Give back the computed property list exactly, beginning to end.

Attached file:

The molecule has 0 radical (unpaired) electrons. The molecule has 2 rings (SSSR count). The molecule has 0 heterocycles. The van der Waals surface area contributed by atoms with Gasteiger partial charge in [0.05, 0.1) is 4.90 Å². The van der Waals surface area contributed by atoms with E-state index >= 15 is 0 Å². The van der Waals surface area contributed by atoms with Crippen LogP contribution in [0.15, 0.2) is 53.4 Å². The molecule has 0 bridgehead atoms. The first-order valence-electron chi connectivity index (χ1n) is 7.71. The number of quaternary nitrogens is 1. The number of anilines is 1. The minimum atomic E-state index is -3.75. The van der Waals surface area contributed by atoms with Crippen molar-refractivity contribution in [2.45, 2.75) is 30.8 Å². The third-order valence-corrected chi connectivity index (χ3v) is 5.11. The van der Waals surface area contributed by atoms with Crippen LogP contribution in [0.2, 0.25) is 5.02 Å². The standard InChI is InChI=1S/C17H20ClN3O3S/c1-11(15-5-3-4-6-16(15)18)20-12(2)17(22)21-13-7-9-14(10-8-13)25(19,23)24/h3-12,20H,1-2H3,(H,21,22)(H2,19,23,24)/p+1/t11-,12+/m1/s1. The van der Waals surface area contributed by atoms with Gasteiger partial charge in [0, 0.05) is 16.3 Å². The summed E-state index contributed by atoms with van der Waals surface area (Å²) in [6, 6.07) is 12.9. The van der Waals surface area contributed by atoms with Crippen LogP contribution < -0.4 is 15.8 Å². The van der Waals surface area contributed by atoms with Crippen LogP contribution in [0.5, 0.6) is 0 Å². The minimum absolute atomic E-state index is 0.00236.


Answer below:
The molecule has 0 radical (unpaired) electrons. The molecule has 2 rings (SSSR count). The molecule has 0 heterocycles. The van der Waals surface area contributed by atoms with Gasteiger partial charge in [0.05, 0.1) is 4.90 Å². The van der Waals surface area contributed by atoms with E-state index >= 15 is 0 Å². The van der Waals surface area contributed by atoms with Crippen LogP contribution in [0.15, 0.2) is 53.4 Å². The molecule has 0 bridgehead atoms. The first-order valence-electron chi connectivity index (χ1n) is 7.71. The number of quaternary nitrogens is 1. The number of anilines is 1. The minimum atomic E-state index is -3.75. The van der Waals surface area contributed by atoms with Crippen molar-refractivity contribution in [2.45, 2.75) is 30.8 Å². The third-order valence-corrected chi connectivity index (χ3v) is 5.11. The van der Waals surface area contributed by atoms with Crippen LogP contribution in [0.2, 0.25) is 5.02 Å². The standard InChI is InChI=1S/C17H20ClN3O3S/c1-11(15-5-3-4-6-16(15)18)20-12(2)17(22)21-13-7-9-14(10-8-13)25(19,23)24/h3-12,20H,1-2H3,(H,21,22)(H2,19,23,24)/p+1/t11-,12+/m1/s1. The van der Waals surface area contributed by atoms with Gasteiger partial charge in [0, 0.05) is 16.3 Å². The summed E-state index contributed by atoms with van der Waals surface area (Å²) in [6, 6.07) is 12.9. The van der Waals surface area contributed by atoms with Crippen LogP contribution < -0.4 is 15.8 Å². The van der Waals surface area contributed by atoms with Crippen LogP contribution in [0.5, 0.6) is 0 Å². The minimum absolute atomic E-state index is 0.00236.